Not only is parenting painful, it is also exhausting! Physically, emotionally, and spiritually- we are tired! AND... there is a balm for this one too (and it has nothing to do with coffee!)
MANAGE YOUR THOUGHTS
Maintaining a positive attitude about your child's life and possibilities, especially during times of challenge or hardship, is one of the best ways I know of to avoid total exhaustion and fatigue.
TRUTH BOMB: Thoughts impact the nature our our reality.
However, the only way we learn the nature of our thoughts is by honestly looking at what had happened in our lives.
While it's sometimes true that "parenting hurts," "positive parenting" doesn't have to. Choosing to think in a positive way creates a mood of joy in the home and everything is just easier when joy is present.
I can hear you asking "So how do I parent in a positive way when it's already so painful?"
Here are my tips for moving from pain to pleasure:
- Consider and choose with intention what qualities you appreciate (if any) in a power greater than yourself. For our children, the adults in the home are the image of a higher power, so it's important to emulate the qualities that you deem worthy.
- Know, for yourself and your child, that the world is good. Remember that your thoughts and emotions which embody this picture serve your children's development (and your own.)
- Do your best. Be prepared with songs to ease you through transitions and meal plans to make shopping and cooking more simple and a regular schedule so that your child knows what is going to happen next. And when this all goes awry, which it will, know that you have done your best and give yourself grace. Also, remind your child to do her best and forget the rest.
- When you begin to worry do one of two things: 1) let it go or 2) DO something. Worry and regret only create more of what we fear. As mothers, there are many things we have control over and there are many others that are outside of our control. Our efforts can only take us so far, the rest is worked out the way it is meant to.
- And when things work out the way you had hoped, say to the Universe "Thank you, more please!"
In what ways are you morphing parenting pains into parenting pleasures?
To explore your pain points more please check out this free worksheet.
Spring has sprung!
And so has my desire to simply my life. Not just the THINGS in my life, but also the thoughts in my head, my daily routine, and the way I do things.
When I look for role models in the simplicity department the first one that comes to my head makes me grin in remembrance of my childhood: Mr Rogers. Do you remember this guy? He send a powerful message to my generation that the world is good and that our surroundings deserve our respect and care. He conveyed this message with such simplicity with his calm demeanor and regular habits that I remember really wanting to be his neighbor. It was his simple ways that gave me a sense that everything was going to be ok. He responded to situations (rather than reacting to them) in a way that was slow and steady. Now, as a grownup and parent, I STILL want him to be my neighbor!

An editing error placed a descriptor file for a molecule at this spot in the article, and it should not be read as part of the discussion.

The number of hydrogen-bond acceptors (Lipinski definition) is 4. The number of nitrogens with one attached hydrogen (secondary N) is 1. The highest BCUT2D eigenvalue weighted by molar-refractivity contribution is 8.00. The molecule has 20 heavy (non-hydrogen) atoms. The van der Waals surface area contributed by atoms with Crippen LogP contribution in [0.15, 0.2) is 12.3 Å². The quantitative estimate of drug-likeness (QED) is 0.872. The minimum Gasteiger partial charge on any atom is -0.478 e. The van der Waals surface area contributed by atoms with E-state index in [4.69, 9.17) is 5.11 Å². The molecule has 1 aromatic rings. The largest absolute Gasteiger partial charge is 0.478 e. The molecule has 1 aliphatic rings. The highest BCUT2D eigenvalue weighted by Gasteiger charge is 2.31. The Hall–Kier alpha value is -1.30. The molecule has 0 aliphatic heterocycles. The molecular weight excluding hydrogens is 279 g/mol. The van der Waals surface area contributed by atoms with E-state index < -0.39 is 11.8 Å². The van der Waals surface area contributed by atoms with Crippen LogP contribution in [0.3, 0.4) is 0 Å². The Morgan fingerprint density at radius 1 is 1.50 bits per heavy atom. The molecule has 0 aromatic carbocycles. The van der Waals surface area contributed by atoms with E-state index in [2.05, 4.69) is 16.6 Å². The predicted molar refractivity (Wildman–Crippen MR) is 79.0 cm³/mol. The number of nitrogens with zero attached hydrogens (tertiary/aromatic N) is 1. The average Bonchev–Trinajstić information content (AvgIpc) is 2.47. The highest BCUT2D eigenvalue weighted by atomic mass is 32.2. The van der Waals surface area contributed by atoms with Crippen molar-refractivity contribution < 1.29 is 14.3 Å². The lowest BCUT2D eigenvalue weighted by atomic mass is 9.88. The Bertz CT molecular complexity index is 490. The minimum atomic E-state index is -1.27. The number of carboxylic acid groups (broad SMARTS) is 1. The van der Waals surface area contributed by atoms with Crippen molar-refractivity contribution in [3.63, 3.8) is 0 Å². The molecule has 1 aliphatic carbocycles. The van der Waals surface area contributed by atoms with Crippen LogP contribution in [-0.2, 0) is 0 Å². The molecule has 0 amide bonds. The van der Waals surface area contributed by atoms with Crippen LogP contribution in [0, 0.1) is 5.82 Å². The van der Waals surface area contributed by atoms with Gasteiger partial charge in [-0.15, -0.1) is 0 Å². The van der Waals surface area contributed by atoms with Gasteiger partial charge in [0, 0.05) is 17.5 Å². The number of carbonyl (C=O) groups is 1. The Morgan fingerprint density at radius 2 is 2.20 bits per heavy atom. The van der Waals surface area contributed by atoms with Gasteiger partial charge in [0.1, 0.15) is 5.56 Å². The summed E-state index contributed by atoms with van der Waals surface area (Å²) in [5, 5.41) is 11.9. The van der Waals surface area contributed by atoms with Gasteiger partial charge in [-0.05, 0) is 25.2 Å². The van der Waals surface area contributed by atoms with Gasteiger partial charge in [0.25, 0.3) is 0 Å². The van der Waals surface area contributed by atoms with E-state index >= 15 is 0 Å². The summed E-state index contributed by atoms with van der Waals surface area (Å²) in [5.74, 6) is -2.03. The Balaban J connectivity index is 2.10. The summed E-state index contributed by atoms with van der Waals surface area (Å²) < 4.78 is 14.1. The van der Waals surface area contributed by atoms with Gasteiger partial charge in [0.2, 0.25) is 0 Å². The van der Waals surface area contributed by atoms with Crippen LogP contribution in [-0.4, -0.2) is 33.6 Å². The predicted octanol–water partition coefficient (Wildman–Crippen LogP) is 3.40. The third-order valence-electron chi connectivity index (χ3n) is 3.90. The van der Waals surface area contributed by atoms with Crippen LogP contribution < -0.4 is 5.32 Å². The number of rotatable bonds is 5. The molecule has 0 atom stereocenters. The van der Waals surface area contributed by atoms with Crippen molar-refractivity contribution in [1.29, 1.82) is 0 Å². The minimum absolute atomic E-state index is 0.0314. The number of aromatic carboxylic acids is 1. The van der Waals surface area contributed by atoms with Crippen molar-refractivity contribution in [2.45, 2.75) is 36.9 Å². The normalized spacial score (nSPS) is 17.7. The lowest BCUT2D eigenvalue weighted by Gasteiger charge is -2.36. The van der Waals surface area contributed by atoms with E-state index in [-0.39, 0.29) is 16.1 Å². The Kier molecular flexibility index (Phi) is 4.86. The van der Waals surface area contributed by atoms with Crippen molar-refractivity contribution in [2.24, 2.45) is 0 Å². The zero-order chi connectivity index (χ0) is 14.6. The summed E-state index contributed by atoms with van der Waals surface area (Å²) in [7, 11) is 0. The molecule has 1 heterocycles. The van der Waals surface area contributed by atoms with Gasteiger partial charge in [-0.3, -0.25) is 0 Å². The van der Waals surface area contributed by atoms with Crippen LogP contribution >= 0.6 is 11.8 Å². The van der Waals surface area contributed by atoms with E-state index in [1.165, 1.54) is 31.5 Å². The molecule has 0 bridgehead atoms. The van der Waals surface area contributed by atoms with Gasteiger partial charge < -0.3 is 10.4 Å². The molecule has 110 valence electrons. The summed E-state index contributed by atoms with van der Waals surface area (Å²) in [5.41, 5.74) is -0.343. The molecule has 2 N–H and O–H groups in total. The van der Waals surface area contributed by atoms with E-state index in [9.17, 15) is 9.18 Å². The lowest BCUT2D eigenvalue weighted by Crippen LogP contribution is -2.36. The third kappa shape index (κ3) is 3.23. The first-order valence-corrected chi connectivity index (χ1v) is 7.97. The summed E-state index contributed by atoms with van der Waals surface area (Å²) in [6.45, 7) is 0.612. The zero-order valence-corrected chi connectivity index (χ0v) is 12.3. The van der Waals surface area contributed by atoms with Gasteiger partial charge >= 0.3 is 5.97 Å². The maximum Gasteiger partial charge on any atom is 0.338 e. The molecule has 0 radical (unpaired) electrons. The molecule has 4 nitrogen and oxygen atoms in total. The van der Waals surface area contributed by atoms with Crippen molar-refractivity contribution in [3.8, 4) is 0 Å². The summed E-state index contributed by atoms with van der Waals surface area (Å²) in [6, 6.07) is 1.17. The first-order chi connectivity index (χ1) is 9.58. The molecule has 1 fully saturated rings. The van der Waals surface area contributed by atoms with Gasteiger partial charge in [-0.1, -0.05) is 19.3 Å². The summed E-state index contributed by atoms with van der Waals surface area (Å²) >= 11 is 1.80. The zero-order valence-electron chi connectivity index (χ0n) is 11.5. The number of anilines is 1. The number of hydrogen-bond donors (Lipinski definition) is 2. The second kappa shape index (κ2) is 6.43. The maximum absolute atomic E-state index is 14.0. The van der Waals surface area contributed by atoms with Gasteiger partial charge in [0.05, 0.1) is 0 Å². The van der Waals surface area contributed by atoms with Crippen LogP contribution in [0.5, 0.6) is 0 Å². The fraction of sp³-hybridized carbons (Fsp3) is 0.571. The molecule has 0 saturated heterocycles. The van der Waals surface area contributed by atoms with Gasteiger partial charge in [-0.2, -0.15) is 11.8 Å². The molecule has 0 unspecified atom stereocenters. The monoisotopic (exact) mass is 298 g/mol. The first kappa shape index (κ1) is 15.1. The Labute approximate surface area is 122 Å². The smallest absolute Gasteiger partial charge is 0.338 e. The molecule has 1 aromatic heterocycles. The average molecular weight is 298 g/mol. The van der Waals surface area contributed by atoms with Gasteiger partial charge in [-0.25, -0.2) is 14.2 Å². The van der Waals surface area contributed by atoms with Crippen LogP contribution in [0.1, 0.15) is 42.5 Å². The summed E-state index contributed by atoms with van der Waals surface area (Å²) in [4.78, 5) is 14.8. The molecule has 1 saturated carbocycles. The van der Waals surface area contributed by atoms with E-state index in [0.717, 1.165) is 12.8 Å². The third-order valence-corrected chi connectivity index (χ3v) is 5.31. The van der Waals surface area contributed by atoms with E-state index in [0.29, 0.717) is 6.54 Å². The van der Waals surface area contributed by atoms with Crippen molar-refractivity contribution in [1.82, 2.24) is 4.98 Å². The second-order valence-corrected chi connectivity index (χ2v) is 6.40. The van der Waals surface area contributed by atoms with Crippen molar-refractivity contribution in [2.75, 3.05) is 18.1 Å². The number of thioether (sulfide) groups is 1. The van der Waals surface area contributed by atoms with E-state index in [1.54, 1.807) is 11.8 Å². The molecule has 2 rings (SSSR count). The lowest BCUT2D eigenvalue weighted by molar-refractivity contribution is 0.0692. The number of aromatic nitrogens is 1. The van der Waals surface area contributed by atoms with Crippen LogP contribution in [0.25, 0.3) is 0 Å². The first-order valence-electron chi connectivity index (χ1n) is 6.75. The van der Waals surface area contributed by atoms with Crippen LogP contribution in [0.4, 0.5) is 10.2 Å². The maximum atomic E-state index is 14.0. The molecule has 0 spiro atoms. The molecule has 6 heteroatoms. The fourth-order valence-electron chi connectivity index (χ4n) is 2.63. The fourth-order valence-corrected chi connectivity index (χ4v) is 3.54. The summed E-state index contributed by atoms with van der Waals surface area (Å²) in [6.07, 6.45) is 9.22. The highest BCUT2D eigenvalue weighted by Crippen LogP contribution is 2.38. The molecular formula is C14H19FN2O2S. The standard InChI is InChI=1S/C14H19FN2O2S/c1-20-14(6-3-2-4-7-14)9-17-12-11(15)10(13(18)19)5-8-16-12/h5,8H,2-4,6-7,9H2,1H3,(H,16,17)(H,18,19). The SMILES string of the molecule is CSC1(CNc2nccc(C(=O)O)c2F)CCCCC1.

The following, written by Lex Breckinridge, reminded me why Mr. Rogers was a part of my life. He offered light in a simple way.
“Deep and simple is far more essential than shallow and complex.” This off-the-cuff observation was made by Fred Rogers, better known as “Mr. Rogers,” creator of “Mr. Rogers’ Neighborhood,” the longest running series on PBS. He said it to a young man named Benjamin Wagner during a conversation about Wagner’s job as a journalist and a producer for MTV, a job that Wagner regarded with much ambivalence. Rogers turned to him and said, “You know, Benjamin, I feel so strongly that deep and simple is far more essential than shallow and complex.” Mr. Rogers died not long thereafter, and Benjamin, who said that this comment haunted him for years, set out on a journey of discovery to get to know the real Mr. Rogers, to seek out the neighbors who knew Mr. Rogers best, to see what that seemingly offhand comment might really mean.
The results of this search may be seen in a beautiful, moving documentary film called “Mr. Rogers & Me,” now showing on PBS. Benjamin discovered that Fred Rogers, an ordained Presbyterian minister who was in later years a faithful Episcopalian, was exactly the same warm, compassionate, caring person in real life as the character he played on his long-running children’s television program. He was completely sincere when he would say face-to-face to one person what he said to millions of children, “I like you just the way you are.”
In the documentary we see the late Tim Russert saying that Rogers was “… forever taking advantage of every moment to tell people that it is important that we respect one another and love one another.” Linda Ellerbe observes that Rogers believed that everyone “… had this wonderful person inside who was just dying to get out, and he was going to open the door for you, and then help you open the door for others. That’s pretty simple and pretty deep.” A life’s work spent affirming the goodness of individual human beings, honoring their dignity, and teaching and encouraging them to pass that respect and love along to others. That sounds positively counter cultural. It certainly goes against the grain of our noisy, hypercompetitive world. In fact, it sounds like the gospel, and it sounds like Jesus’ instructions to his disciples to go spread the good news. Deep and simple, indeed.